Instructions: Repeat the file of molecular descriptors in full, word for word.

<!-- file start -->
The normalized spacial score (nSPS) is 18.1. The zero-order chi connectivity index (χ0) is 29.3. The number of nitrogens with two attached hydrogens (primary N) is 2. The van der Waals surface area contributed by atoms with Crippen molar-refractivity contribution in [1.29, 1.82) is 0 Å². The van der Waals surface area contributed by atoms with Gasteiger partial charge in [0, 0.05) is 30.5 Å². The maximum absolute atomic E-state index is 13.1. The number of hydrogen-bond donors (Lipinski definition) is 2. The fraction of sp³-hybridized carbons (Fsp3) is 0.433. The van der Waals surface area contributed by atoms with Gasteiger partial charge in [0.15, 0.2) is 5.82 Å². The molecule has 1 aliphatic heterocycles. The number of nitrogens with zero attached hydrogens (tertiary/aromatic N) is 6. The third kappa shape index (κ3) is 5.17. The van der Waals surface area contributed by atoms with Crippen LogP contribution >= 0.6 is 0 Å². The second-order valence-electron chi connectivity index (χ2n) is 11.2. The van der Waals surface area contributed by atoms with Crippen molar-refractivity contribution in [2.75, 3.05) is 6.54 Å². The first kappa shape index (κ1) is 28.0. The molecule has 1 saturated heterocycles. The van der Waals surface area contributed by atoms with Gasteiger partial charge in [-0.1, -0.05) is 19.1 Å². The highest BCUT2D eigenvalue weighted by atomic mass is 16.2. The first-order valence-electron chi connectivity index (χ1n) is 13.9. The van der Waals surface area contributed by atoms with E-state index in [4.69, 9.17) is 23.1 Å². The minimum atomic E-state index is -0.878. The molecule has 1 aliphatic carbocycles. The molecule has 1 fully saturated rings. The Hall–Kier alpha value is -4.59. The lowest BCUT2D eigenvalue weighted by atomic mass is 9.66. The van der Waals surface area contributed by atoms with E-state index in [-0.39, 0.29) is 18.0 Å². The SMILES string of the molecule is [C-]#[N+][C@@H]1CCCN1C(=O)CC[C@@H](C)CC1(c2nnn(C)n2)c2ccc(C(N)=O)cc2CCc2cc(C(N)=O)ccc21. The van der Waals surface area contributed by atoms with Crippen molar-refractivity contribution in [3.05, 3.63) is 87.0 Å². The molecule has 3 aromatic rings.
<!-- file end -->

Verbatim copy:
The normalized spacial score (nSPS) is 18.1. The zero-order chi connectivity index (χ0) is 29.3. The number of nitrogens with two attached hydrogens (primary N) is 2. The van der Waals surface area contributed by atoms with Crippen molar-refractivity contribution in [1.29, 1.82) is 0 Å². The van der Waals surface area contributed by atoms with Gasteiger partial charge in [0, 0.05) is 30.5 Å². The maximum absolute atomic E-state index is 13.1. The number of hydrogen-bond donors (Lipinski definition) is 2. The fraction of sp³-hybridized carbons (Fsp3) is 0.433. The van der Waals surface area contributed by atoms with Gasteiger partial charge in [0.15, 0.2) is 5.82 Å². The molecule has 1 aliphatic heterocycles. The number of nitrogens with zero attached hydrogens (tertiary/aromatic N) is 6. The third kappa shape index (κ3) is 5.17. The van der Waals surface area contributed by atoms with Crippen LogP contribution >= 0.6 is 0 Å². The second-order valence-electron chi connectivity index (χ2n) is 11.2. The van der Waals surface area contributed by atoms with Crippen molar-refractivity contribution in [2.75, 3.05) is 6.54 Å². The first kappa shape index (κ1) is 28.0. The molecule has 1 saturated heterocycles. The van der Waals surface area contributed by atoms with Gasteiger partial charge in [-0.1, -0.05) is 19.1 Å². The highest BCUT2D eigenvalue weighted by atomic mass is 16.2. The first-order valence-electron chi connectivity index (χ1n) is 13.9. The van der Waals surface area contributed by atoms with E-state index in [4.69, 9.17) is 23.1 Å². The minimum atomic E-state index is -0.878. The molecule has 1 aliphatic carbocycles. The molecule has 1 fully saturated rings. The Hall–Kier alpha value is -4.59. The lowest BCUT2D eigenvalue weighted by atomic mass is 9.66. The van der Waals surface area contributed by atoms with E-state index in [-0.39, 0.29) is 18.0 Å². The SMILES string of the molecule is [C-]#[N+][C@@H]1CCCN1C(=O)CC[C@@H](C)CC1(c2nnn(C)n2)c2ccc(C(N)=O)cc2CCc2cc(C(N)=O)ccc21. The van der Waals surface area contributed by atoms with Crippen molar-refractivity contribution in [3.05, 3.63) is 87.0 Å². The molecule has 3 aromatic rings.